By Adam SismanFarrar, Straus and Giroux, 351 pages, $25.00
James Boswell was the son of a hardheaded Scottish laird and his grimly religious wife. He did not have a happy childhood, and although he never lost his passion for the hills of Auchinleck (the family pronounced the name of their 20,000-acre estate Affleck), the call of London was strong. As a student—willingly in Edinburgh, miserably in Glasgow, where his father dispatched him in order to curb his passion for the theater (Glasgow had none)—he wrote terrible verse and an opera with a pointed title: Give Your Son His Will. He also supped and rollicked with a convivial group of young men. In these latter pursuits Boswell played something of the fool. But the philosopher lived in him too. His love of knowledge and literature won him the friendship of such Scottish intellectuals as David Hume and Hugh Blair (of Blair's Sermons).
Boswell was twenty-two when he moved to London, in 1762. The journal he then began in earnest shows not only how quickly he found his energetic and immediate style but also how futile his father's attempts at restraint had proved. Boswell found sex (it would be interesting to know more about his father's extramarital career) a drug of which he could not get enough, no matter what the consequences. The fool sought women, catching—and doubtless transmitting—venereal diseases more times than even the most devoted biographer would want to count. The philosopher had set his heart on meeting Samuel Johnson, who to an important extent became a substitute for Boswell's unsatisfactory father.
The desired encounter took place by accident in May of the following year, in the bookshop of a mutual friend, Thomas Davies. Boswell's entreaties that Dr. Johnson should not be told he was a Scot (Johnson famously despised Scots) were ignored; Johnson, while forgiving of Boswell's origins ("Sir, that, I find, is what a very great many of your countrymen cannot help"), was displeased to be lectured on the merits of his old friend the actor David Garrick. ("I have known David Garrick longer than you have done: and I know no right you have to talk to me on the subject.")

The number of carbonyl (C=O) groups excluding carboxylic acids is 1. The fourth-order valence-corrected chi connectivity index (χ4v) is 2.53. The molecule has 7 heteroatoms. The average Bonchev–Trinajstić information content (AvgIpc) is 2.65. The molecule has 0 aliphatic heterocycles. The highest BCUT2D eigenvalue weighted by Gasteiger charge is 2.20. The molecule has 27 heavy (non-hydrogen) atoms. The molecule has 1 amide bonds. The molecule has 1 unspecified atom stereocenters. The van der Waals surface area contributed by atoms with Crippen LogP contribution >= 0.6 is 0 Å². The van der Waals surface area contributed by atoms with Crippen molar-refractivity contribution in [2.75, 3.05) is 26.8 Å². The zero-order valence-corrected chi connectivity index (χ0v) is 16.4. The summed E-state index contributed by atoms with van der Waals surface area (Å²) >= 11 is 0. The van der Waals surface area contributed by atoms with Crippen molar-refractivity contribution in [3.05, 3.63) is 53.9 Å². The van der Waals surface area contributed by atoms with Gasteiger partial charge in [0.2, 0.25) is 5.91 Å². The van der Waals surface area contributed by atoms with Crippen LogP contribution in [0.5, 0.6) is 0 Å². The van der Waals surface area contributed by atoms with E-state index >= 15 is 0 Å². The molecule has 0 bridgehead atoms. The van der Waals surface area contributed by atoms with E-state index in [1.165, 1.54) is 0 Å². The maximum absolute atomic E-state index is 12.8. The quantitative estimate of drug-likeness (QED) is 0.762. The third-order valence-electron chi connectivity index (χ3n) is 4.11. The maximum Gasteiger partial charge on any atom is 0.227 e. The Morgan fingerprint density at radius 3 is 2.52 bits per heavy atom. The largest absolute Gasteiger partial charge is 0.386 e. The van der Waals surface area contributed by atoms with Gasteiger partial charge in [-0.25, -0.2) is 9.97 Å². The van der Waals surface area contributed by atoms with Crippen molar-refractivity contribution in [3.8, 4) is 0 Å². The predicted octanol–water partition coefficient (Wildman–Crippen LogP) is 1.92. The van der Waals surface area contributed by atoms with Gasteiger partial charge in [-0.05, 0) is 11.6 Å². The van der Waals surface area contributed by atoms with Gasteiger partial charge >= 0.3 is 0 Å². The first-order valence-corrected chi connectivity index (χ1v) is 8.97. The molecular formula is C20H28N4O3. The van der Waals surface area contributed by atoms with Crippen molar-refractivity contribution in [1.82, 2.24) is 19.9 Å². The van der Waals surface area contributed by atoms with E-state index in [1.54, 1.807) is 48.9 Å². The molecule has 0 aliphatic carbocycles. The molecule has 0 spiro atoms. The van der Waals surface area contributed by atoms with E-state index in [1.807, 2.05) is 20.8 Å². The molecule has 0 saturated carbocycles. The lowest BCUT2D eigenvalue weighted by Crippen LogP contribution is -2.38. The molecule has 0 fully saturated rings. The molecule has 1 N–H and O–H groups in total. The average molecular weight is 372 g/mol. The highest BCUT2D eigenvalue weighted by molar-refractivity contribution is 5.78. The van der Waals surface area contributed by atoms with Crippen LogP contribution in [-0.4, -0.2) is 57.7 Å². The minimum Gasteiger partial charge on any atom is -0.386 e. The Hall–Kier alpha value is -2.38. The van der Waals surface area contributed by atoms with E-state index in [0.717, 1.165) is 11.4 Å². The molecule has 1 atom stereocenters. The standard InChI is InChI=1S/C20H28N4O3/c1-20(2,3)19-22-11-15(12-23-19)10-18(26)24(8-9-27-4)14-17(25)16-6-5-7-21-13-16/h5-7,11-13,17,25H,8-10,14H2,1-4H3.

Boswell was undeterred; Boswell was never deterred. Within weeks he had confided his life story to his new friend, had received a promise that Johnson would "take charge" of him, and had been encouraged in his habit of keeping a "fair and undisguised" journal. Best of all, perhaps, because Boswell was as eager as a puppy for love, he had been offered unconditional affection. Johnson had taken him "cordially by the hand" after a prolonged evening of conversation, Boswell proudly informed a former father-figure, Sir David Dalrymple. Johnson declared, according to Boswell, "My dear Boswell, I love you very much." Boswell then asked Dalrymple, "Can I help being somewhat vain?" It had, he added more soberly, meant much to him to win the friendship of a man whose effect on him was so beneficial: "I think better of myself when in his company than at any other time."
The friendship was not always so unruffled. "You have but two topics, yourself and me, and I'm sick of both," Johnson complained to his devoted recorder in 1776. Boswell stored the remark for future use. Being rebuked and mocked was a price he was willing to pay for a friendship that had become one of the few reliable strands in an unhappy and increasingly dissolute life. He was not Johnson's only friend, of course; it must sometimes have been painfully apparent that Johnson enjoyed the company of the Thrales and of mischievous Topham Beauclerk at least as much as his own.